Dafen - China's Oil Painting Village

19 January 2011

By Guest Blogger Dan Lewis
Editor of Now I Know

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You may have noticed that hotels have the same oil painting in each room.  Or that you can get a replica Starry Night or Mona Lisa (like the one at the top of this post) for roughly the price of a high-end Kindle.   If you think that the oil painting reproduction game is a cottage industry, you're almost correct: it's a village industry.

In this case, it's the village of Dafen, China.  Founded in the mid-1990s by a businessman and about twenty artists, Dafen is now home to 5,000 artists -- who, collectively, churn out over 5 million paintings a year.  That's more than half of the oil paintings produced in the entire world each year.

Although you can order over the internet, the cheapest way to acquire Dafen art is to go there yourself - and there is always someone willing to talk to you.

Most of the artwork is entirely legal, at least under Chinese law.  Works fall out of copyright protection after fifty years, so the non-original work such as the two featured above are free and clear.   And while they can retail for hundreds of dollars in the United States, the artwork -- which quite literally on every street corner in Dafen -- goes for about $40 for even the most sought-after works in the area.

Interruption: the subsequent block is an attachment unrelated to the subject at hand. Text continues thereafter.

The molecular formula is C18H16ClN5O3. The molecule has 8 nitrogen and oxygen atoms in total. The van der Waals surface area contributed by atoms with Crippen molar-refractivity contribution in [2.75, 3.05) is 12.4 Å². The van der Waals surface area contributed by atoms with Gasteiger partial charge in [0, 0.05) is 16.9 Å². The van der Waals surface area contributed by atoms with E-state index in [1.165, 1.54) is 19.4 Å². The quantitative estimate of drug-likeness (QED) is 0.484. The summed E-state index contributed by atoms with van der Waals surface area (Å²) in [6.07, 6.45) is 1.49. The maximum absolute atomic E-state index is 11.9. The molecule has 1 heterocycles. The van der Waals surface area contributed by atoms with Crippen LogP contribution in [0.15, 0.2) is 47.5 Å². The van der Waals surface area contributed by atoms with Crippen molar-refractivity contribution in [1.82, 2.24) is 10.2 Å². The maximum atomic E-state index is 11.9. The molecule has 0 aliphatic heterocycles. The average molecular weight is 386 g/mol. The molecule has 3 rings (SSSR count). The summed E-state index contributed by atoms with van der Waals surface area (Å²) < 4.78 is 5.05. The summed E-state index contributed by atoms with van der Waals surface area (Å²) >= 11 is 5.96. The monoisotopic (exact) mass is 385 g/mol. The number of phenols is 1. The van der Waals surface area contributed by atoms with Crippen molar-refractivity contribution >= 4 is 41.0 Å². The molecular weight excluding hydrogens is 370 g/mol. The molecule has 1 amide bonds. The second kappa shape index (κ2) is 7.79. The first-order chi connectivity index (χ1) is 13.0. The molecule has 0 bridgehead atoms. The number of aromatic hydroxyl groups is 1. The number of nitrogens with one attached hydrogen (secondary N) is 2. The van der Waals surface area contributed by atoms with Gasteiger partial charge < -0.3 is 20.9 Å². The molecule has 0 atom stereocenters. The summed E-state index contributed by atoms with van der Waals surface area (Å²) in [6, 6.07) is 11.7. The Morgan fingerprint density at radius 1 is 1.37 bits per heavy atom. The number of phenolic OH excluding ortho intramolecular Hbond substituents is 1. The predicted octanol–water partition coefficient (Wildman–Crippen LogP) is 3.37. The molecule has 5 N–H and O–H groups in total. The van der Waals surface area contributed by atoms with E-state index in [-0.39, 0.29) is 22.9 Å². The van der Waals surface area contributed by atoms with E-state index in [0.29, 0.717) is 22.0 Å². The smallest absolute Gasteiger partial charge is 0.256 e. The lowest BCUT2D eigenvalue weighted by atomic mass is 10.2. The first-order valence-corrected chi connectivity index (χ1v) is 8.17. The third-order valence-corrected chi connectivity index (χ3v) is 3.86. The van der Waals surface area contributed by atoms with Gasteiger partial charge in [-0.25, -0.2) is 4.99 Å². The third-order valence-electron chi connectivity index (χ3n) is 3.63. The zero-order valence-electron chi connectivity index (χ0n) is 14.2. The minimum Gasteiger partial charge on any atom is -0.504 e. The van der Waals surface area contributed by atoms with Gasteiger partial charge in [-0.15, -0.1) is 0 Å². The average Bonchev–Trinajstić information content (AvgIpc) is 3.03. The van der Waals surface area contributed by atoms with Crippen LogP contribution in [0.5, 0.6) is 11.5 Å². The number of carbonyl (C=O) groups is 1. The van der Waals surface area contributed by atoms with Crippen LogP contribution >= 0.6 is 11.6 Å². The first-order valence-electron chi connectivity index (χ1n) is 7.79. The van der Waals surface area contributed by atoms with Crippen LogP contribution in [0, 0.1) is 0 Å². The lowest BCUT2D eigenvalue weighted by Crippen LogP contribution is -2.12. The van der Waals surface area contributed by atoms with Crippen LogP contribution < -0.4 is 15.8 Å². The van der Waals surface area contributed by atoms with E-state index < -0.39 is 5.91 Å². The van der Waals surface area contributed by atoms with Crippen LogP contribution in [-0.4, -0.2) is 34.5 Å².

The quality of the work?  It's very good.  Not perfect, of course, but these are made by artists, not mere painters.  All of the (re-)creators are trained at art academies; to the extent that the if quality suffers, it is because they are expected to produce dozens of replicas weekly.

You can even have a painting done to order - in this case a reproduction of a very famous photograph.  However, sometimes the painters practice a form of censorship.  Now you see him.

Now you don't.

Of course, this would not be China unless there was some unintentional mangling of the English language.  Dafen not only produces paintings, it caters for woodcaring too.


Bonus fact: Reproducing three or more oil paintings a week means long, grueling hours.  Such hours would preclude these painters from taking up a very odd hobby demonstrated by a man in the UK -- wiggling one's way into the background of news telecasts.  Paul Yarrow spends an incredible amount of time doing exactly that, appearing in the backdrop of almost two dozen television broadcasts over the last year or so.


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